ghastly:  Despite its similarity in form and sense, ghastly is not related to ghost. It was formed from the Middle English verb gasten ‘terrify’, which may have been a descendant of the Old English verb gǣstan ‘torment’ (source of aghast). The spelling with gh-, based on ghost, was first used by the 16th-century poet Edmund Spenser, and in due course caught on generally. => aghast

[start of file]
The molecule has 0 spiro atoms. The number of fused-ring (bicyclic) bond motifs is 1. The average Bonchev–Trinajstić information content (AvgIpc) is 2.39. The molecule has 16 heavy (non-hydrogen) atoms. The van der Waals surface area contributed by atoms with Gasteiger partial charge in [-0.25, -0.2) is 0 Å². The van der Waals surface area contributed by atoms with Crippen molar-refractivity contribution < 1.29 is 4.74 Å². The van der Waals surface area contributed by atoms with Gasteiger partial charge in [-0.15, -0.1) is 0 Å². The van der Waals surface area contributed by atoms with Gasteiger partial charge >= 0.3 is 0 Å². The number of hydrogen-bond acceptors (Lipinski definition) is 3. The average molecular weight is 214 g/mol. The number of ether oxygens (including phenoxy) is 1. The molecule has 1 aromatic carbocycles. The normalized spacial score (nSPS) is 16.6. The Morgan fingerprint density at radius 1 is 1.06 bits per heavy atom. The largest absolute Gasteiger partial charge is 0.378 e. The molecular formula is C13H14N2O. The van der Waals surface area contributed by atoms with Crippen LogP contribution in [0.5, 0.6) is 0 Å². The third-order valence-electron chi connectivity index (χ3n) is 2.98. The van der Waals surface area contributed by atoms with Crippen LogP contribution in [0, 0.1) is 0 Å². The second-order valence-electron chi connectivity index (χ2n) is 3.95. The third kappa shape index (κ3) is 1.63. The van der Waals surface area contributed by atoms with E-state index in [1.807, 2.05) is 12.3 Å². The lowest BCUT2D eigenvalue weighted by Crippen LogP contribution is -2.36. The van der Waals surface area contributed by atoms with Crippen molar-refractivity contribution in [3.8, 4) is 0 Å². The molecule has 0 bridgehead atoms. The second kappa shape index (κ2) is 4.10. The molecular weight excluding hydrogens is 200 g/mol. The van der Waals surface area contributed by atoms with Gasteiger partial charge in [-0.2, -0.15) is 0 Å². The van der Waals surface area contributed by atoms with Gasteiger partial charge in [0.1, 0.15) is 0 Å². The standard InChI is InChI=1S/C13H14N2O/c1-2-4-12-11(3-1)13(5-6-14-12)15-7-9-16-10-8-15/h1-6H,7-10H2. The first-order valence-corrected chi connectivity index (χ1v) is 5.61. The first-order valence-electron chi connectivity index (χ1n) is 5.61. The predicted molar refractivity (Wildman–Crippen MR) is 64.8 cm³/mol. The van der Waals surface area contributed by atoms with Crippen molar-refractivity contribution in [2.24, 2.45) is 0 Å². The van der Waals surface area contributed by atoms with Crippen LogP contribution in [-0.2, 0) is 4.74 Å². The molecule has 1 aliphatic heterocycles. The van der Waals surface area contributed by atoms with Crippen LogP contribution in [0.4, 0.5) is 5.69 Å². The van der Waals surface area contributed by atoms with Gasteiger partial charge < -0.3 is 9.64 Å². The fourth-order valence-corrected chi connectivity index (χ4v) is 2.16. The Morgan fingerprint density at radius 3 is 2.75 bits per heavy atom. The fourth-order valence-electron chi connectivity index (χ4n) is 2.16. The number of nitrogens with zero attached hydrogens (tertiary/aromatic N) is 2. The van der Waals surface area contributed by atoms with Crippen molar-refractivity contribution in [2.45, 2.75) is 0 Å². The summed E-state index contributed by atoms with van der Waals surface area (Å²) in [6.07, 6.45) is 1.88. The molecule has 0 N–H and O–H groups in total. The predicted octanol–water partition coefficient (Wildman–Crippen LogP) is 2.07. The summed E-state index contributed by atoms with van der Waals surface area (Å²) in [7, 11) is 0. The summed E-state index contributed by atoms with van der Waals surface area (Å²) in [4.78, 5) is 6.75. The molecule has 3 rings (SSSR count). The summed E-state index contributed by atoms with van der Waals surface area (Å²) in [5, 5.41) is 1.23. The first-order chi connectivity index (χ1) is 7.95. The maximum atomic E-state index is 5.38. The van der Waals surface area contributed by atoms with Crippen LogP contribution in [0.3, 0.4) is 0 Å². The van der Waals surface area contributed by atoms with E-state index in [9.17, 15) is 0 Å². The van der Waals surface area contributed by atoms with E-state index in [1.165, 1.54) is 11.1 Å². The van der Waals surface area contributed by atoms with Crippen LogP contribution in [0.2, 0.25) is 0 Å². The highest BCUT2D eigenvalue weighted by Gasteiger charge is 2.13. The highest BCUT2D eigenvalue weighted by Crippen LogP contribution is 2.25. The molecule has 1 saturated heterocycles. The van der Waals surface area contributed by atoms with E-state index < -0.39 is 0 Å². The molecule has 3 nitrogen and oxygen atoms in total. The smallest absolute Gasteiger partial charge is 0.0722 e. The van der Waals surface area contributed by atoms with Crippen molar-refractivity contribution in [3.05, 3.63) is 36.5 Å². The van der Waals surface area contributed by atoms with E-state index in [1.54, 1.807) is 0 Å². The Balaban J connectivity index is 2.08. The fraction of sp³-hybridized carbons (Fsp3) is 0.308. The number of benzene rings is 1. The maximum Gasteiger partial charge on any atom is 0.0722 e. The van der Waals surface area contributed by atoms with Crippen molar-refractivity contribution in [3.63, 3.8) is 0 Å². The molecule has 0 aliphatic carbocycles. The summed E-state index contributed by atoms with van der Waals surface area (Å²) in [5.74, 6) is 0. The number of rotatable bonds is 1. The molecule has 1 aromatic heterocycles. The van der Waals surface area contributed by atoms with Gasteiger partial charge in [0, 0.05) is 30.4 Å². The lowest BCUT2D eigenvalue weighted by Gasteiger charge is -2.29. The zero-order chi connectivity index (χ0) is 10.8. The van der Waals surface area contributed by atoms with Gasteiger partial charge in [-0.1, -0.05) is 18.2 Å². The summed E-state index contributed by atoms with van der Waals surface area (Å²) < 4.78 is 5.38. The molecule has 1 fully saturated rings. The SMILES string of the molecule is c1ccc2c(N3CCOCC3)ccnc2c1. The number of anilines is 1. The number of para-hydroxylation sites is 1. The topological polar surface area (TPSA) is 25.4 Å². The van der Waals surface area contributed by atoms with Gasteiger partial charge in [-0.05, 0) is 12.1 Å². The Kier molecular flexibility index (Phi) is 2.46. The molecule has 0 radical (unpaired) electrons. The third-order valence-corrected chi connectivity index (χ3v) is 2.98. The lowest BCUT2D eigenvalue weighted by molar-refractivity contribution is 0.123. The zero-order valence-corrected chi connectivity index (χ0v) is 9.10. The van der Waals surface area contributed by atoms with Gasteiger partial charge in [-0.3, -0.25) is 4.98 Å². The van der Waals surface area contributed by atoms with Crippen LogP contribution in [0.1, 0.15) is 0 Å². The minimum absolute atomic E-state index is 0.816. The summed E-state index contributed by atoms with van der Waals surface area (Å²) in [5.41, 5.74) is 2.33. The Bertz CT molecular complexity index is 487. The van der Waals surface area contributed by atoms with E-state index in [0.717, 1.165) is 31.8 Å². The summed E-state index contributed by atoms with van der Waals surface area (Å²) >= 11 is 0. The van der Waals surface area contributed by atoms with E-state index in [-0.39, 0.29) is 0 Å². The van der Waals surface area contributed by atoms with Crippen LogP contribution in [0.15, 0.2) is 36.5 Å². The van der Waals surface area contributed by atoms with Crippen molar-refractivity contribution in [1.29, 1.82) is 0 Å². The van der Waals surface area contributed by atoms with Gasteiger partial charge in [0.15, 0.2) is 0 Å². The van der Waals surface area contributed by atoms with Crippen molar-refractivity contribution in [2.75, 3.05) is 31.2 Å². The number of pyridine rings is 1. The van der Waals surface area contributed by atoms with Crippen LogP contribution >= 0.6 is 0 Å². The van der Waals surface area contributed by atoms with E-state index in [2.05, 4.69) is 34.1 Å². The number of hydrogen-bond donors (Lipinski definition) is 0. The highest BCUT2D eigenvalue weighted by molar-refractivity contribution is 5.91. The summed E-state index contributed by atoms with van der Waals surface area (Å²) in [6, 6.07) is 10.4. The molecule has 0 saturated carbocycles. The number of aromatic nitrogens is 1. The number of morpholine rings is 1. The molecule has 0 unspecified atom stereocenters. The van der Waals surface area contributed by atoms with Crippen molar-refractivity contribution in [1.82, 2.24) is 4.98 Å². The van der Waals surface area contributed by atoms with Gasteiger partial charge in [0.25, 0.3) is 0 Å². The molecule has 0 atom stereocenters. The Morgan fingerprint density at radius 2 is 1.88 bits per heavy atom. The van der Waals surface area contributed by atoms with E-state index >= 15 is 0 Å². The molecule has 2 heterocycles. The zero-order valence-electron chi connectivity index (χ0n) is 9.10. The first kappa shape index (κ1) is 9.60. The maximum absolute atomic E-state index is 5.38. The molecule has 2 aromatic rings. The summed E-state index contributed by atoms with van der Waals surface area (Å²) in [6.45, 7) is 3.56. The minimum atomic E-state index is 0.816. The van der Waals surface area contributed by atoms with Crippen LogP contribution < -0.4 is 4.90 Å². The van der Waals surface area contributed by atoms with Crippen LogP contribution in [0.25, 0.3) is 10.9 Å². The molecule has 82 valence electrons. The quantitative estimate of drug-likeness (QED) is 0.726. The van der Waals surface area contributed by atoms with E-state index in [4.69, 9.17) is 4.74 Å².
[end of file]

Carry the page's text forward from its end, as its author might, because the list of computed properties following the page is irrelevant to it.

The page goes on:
c. 1300, gastlich, "inspiring fear or terror, hideous, shocking," with -lich (see -ly (2)) + gast (adj.) "afraid, frightened," past participle of gasten "to frighten," from Old English gæstan "to torment, frighten" (see ghost (n.)). Spelling with gh- developed 16c. from confusion with ghost. Middle English also had gastful in the same sense, but this is now obsolete. Sidney and Shakespeare also used ghastly as an adverb. Related: Ghastliness.